i realized i have been buying vinyl for 20 years. Collection probably hit 15k at one point, but that included doubles, triples and a box of 50 or so of William DeVaughn's "Be Thankful For What You Got" - with that green Roxbury label. Great record. Great mantra. An even better one is offered by DJ Bunny Ears: "Do what you can, with what you have, in the time you have, in the place that you are." I share this meesage with the musicians I consult with each week. Don't wait around for the big break to arrive. Keep doing what you do and find your niche. Music should be used to sell OTHER parts of an artist that can't be duplicated.
Thursday, SanFranMusicTech Summit, Hotel Kabuki. Premier meeting of the minds. The new music industry is rooting in San Francisco + Silicon Valley Highlights: -Beni B. from ABB Records - a legend to the beatdiggers and hip hop community in the Bay Area and beyond. -Ty Roberts, Gracenote - among other things, he mentioned album artwork + liner notes will soon become available with downloads. -Paul Lemere, Sun Labs - Search Inside the Music presentation "The goal of the 'Search Inside the Music' project is to explore new methods of categorizing, indexing and organizing large collections of music to allow more effective ways of searching through these collections. This project extends music search to search 'inside the music', that is, to search not just titles, keywords and artists, but to search music by music content and context. We want to help people find and organize their music based on all of of the properties of the music including such properties as acoustic similarity, mood, lyrics, musical theme, melody, tempo, rhythm, and instrumentation." -Vince Milburn, Jr. - Miles Davis' nephew & 1 of 3 entrusted with Davis' estate. Stays true to the legacy and prestige behind his uncle.
It is sad to hear of Henry Brant's recent passing. He was a longtime collaborator of Daniel Kobialka and a great American composer.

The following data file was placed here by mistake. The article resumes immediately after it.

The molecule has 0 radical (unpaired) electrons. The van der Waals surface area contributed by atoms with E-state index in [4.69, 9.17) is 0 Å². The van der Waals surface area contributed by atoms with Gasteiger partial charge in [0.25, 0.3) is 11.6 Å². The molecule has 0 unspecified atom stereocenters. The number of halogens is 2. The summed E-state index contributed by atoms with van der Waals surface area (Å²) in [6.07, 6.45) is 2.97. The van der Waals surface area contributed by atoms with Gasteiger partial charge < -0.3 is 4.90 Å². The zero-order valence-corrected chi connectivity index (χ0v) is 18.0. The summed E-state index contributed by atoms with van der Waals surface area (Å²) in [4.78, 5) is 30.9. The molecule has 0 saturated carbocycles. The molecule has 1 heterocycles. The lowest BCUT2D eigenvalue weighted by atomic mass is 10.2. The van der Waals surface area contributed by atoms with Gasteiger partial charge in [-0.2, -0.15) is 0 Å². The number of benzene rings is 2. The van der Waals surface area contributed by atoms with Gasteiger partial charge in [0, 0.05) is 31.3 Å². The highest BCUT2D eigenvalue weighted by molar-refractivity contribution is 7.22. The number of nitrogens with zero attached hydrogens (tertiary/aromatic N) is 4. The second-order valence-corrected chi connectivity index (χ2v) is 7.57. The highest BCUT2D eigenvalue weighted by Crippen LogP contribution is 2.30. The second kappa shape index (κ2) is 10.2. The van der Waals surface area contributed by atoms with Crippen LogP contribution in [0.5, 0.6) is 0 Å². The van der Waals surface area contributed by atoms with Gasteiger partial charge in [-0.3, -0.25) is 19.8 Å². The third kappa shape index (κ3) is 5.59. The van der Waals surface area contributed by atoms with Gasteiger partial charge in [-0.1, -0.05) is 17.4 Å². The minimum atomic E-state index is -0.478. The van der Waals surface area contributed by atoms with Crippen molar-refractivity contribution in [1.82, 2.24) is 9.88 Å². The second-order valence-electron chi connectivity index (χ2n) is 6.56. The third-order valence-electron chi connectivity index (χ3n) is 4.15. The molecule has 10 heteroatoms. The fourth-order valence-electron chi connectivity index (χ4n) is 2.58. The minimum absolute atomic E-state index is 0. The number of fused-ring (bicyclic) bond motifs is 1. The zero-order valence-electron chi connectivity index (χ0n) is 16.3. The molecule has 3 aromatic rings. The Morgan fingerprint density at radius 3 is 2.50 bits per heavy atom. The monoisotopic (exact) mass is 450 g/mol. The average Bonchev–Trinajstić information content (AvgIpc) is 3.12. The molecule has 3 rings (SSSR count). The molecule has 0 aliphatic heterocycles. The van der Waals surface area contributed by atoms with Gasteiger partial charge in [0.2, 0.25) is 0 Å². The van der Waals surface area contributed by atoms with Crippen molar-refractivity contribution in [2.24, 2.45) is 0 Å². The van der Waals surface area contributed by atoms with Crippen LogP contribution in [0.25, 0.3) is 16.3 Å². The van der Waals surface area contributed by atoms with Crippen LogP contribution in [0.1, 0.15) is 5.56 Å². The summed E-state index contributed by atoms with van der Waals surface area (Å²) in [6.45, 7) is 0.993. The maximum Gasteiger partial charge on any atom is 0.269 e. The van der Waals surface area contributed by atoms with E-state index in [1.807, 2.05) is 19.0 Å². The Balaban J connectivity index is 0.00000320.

His accomplishments: 1955 The PrixItalia (he was the first American composer to win) 1982 The American Music Center’s Letter of Distinction: he was described as “a pioneer of spatial and antiphonal music and a continuing influence on succeeding generations.” 2002 Pulitzer Prize in Music for Ice Field Two Guggenheim Fellowships Read more here: http://www.danielkobialka.com/blog/
I used to work for a label, Real Music. You might confuse the name for something larger or something cooler. Disappointing - like meeting a celebrity for the first time. This label was a mere blip on the radar of notoriety and just a small 3 inches of purchased shelf space at your local Barnes&Noble. I walked away last year knowing the label was not going to survive to see success again.
Its karma is finally reaping the evil it has sowed. For years, musicians have been exploited for their works and treated like enemies, leaving a very small selection to promote. Those signing new deals, get coerced into 4,5,6 albums, and might as well be signing their death certificate. To add humor to this horror, the owner is losing his hearing but still decides what music to release!
So now I have one goal: help artists make a business out of their music while owning their art forever. Jump on board, it doesn't cost a thing.